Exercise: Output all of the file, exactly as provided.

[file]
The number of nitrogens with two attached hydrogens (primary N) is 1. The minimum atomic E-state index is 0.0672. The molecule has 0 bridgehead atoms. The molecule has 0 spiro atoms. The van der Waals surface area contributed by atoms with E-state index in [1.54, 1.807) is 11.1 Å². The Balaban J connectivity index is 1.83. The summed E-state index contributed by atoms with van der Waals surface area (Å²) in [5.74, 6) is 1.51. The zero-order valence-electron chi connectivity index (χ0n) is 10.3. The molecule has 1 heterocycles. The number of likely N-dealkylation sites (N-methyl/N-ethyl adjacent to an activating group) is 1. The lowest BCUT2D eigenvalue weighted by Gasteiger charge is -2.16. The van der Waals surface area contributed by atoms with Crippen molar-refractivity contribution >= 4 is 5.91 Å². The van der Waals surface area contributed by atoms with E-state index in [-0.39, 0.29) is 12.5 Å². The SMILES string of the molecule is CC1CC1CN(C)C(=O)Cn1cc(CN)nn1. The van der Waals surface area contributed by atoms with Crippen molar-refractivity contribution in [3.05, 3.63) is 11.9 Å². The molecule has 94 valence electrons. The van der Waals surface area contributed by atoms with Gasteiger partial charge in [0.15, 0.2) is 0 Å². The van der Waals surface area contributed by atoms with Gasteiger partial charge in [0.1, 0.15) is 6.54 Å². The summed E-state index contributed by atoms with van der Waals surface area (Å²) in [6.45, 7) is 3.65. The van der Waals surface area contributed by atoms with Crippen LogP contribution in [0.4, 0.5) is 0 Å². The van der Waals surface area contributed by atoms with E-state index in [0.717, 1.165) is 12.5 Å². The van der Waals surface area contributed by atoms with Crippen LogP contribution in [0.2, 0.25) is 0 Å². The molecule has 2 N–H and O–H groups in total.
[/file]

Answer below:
The number of nitrogens with two attached hydrogens (primary N) is 1. The minimum atomic E-state index is 0.0672. The molecule has 0 bridgehead atoms. The molecule has 0 spiro atoms. The van der Waals surface area contributed by atoms with E-state index in [1.54, 1.807) is 11.1 Å². The Balaban J connectivity index is 1.83. The summed E-state index contributed by atoms with van der Waals surface area (Å²) in [5.74, 6) is 1.51. The zero-order valence-electron chi connectivity index (χ0n) is 10.3. The molecule has 1 heterocycles. The number of likely N-dealkylation sites (N-methyl/N-ethyl adjacent to an activating group) is 1. The lowest BCUT2D eigenvalue weighted by Gasteiger charge is -2.16. The van der Waals surface area contributed by atoms with Crippen molar-refractivity contribution >= 4 is 5.91 Å². The van der Waals surface area contributed by atoms with E-state index in [-0.39, 0.29) is 12.5 Å². The SMILES string of the molecule is CC1CC1CN(C)C(=O)Cn1cc(CN)nn1. The van der Waals surface area contributed by atoms with Crippen molar-refractivity contribution in [3.05, 3.63) is 11.9 Å². The molecule has 94 valence electrons. The van der Waals surface area contributed by atoms with Gasteiger partial charge in [0.15, 0.2) is 0 Å². The van der Waals surface area contributed by atoms with Gasteiger partial charge in [0.1, 0.15) is 6.54 Å². The summed E-state index contributed by atoms with van der Waals surface area (Å²) in [6.45, 7) is 3.65. The van der Waals surface area contributed by atoms with Crippen LogP contribution in [0.4, 0.5) is 0 Å². The van der Waals surface area contributed by atoms with E-state index in [0.717, 1.165) is 12.5 Å². The van der Waals surface area contributed by atoms with Crippen LogP contribution in [0.2, 0.25) is 0 Å². The molecule has 2 N–H and O–H groups in total.